I laughed so hard when I read the blurb for the book Taken by Erin Bowman. Basically, all the males get taken on their 18th birthday and no one knows where they go. I was like “I did that!”, but mine’s a bit different. They don’t get taken on their 18th birthday. All of the eighteen year olds get taken one day a year. I guess you could say it’s like The Reaping in Hunger Games, but instead of two tributes, everyone is a tribute. Luckily, more than one person can survive The Challenge.
I’m afraid The Selection may seem like Divergent. There is a tunnel involved along with a selection process. By the time you make it to episode three, The Mission, the similarities should stop. Everything that happens during The Challenge and The Selection is a lead in to The Mission.
What made you decide to write each character's POV in first person?
They all have a unique backstory, some which I have yet to deeply explore, that contributes to the overall plot. I feel detached when I write in third person. I prefer to get into the character’s head and see what drives them.
Can you give us a little hint about what's in store for these young characters in future installments?
There will be a lot of character development, especially in Quillon. He was kind of a woman hater in the beginning of episode one and slowly came around to respect Daphne. Like people say, old habits die hard, so don’t expect them to be all lovey dovey just because he had a moment of understanding. I think a few people thought they were detecting a bit of instalove in episode one. Sorry, guys.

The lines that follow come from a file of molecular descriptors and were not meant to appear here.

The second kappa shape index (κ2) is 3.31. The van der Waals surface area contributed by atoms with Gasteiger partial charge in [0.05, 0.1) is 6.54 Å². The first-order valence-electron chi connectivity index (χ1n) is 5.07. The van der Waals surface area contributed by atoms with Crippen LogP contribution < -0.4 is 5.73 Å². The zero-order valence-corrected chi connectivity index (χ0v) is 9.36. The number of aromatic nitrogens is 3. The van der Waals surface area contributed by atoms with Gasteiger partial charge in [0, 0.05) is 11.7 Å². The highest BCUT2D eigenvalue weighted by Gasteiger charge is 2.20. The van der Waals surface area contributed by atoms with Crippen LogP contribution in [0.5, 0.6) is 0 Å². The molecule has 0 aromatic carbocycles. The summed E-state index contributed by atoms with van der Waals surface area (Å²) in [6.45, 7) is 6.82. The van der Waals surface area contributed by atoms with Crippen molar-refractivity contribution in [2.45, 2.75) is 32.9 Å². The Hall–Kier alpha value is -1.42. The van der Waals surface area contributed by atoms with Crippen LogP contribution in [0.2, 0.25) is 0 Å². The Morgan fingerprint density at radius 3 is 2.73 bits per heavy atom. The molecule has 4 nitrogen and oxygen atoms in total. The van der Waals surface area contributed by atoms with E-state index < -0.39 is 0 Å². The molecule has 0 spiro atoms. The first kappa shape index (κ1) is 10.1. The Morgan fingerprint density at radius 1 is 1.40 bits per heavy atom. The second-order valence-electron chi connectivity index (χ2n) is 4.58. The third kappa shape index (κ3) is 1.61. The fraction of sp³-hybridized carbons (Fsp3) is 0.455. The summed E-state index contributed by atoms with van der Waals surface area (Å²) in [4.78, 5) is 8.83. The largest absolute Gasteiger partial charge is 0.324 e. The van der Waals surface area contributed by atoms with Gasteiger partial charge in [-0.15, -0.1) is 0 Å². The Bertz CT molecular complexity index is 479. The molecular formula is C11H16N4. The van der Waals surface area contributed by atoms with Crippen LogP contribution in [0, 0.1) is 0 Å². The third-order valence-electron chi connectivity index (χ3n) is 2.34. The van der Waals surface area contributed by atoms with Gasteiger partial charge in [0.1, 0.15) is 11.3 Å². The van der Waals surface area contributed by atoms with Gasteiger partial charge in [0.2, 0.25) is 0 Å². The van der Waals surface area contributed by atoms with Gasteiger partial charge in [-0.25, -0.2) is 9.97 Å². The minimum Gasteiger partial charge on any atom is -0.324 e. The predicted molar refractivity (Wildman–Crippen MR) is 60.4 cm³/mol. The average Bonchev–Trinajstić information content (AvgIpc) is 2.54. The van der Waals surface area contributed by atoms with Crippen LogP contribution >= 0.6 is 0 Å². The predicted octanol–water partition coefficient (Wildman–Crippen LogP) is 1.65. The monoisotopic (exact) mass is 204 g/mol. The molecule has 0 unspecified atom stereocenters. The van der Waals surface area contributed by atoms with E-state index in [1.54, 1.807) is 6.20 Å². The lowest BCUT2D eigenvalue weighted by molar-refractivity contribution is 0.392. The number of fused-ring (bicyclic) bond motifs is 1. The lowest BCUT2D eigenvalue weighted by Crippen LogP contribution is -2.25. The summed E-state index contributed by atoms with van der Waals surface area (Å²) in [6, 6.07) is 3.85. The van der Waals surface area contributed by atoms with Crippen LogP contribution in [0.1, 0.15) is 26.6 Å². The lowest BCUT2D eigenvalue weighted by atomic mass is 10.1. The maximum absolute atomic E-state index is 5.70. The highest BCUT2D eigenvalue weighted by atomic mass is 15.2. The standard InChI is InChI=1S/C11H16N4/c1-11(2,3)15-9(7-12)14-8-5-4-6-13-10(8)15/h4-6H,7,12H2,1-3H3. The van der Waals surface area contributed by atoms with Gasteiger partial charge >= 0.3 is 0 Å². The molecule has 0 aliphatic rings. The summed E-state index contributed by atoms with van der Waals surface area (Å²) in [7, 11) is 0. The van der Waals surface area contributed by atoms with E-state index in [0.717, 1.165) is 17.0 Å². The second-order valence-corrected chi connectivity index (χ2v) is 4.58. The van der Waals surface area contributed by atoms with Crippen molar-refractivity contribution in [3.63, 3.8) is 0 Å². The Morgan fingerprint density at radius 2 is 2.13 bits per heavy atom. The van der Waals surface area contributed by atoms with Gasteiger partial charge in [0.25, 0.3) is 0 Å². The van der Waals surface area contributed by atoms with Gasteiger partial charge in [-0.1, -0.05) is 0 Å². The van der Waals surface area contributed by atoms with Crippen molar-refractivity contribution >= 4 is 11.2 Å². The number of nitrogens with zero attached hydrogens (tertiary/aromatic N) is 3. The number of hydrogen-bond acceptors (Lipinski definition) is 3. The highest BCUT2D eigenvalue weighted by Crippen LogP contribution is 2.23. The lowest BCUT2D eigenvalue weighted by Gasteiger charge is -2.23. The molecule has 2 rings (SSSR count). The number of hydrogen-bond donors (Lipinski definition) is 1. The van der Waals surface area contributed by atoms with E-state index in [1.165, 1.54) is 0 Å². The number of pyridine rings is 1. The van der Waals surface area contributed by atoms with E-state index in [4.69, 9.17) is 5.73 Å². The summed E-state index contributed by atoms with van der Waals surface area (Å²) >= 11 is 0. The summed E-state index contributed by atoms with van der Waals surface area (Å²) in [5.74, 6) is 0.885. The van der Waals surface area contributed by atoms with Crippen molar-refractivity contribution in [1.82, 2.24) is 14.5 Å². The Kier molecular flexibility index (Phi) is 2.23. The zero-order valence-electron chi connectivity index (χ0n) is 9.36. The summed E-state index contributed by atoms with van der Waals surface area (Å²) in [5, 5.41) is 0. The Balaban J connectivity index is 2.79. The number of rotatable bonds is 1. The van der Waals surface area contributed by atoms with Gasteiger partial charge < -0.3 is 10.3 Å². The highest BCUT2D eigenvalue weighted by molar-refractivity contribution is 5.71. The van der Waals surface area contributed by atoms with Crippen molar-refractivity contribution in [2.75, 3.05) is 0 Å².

There will be a budding romance (a few) over time. Lots of fighting, mostly about leadership. There are some very strong personalities namely Arrow, Daphne, Quillon, and Octavius in the group. If you put a whole bunch of type A’s in a room they tend to try to outdo one another and fight for dominance. You’ll get to see that here and will probably want to slap a few of them.
There will be some challenges to come. Some are physical and some are psychological. The psychological ones will mold the characters.
AND three new characters, but I don’t plan on using their POVs. When we get to episode four, I’ll try to drop down to one, but there will be a different character every episode.
Is that a little hint? Or do you want some oneworders?
Thank you Heather Dowell for that insight into the world of the Splicers. If any of my readers are interested in checking out the first installment in this interesting and unique series, you can pick up Episode One: The Challenge, for .99 cents on Amazon.